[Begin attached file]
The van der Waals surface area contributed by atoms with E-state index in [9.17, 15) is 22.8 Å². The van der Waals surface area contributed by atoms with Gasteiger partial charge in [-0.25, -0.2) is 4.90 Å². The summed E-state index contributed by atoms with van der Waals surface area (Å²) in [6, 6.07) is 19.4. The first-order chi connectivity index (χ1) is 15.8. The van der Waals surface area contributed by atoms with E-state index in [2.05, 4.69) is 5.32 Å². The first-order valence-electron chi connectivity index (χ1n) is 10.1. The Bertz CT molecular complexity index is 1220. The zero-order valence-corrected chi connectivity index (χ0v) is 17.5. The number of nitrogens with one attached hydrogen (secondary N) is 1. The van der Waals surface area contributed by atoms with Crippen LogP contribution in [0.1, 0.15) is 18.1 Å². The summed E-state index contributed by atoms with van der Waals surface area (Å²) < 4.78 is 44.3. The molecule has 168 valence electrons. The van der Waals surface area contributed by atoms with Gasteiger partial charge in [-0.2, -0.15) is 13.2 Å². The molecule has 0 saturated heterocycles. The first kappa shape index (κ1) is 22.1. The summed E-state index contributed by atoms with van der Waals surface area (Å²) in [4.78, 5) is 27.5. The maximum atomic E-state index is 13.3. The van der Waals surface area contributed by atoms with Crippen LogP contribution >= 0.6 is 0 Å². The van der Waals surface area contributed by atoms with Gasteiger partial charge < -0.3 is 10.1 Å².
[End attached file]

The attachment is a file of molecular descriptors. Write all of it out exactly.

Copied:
The van der Waals surface area contributed by atoms with E-state index in [9.17, 15) is 22.8 Å². The van der Waals surface area contributed by atoms with Gasteiger partial charge in [-0.25, -0.2) is 4.90 Å². The summed E-state index contributed by atoms with van der Waals surface area (Å²) in [6, 6.07) is 19.4. The first-order chi connectivity index (χ1) is 15.8. The van der Waals surface area contributed by atoms with E-state index in [2.05, 4.69) is 5.32 Å². The first-order valence-electron chi connectivity index (χ1n) is 10.1. The Bertz CT molecular complexity index is 1220. The zero-order valence-corrected chi connectivity index (χ0v) is 17.5. The number of nitrogens with one attached hydrogen (secondary N) is 1. The van der Waals surface area contributed by atoms with Crippen LogP contribution in [0.1, 0.15) is 18.1 Å². The summed E-state index contributed by atoms with van der Waals surface area (Å²) < 4.78 is 44.3. The molecule has 168 valence electrons. The van der Waals surface area contributed by atoms with Gasteiger partial charge in [-0.2, -0.15) is 13.2 Å². The molecule has 0 saturated heterocycles. The first kappa shape index (κ1) is 22.1. The summed E-state index contributed by atoms with van der Waals surface area (Å²) in [4.78, 5) is 27.5. The maximum atomic E-state index is 13.3. The van der Waals surface area contributed by atoms with Crippen LogP contribution >= 0.6 is 0 Å². The van der Waals surface area contributed by atoms with Gasteiger partial charge < -0.3 is 10.1 Å².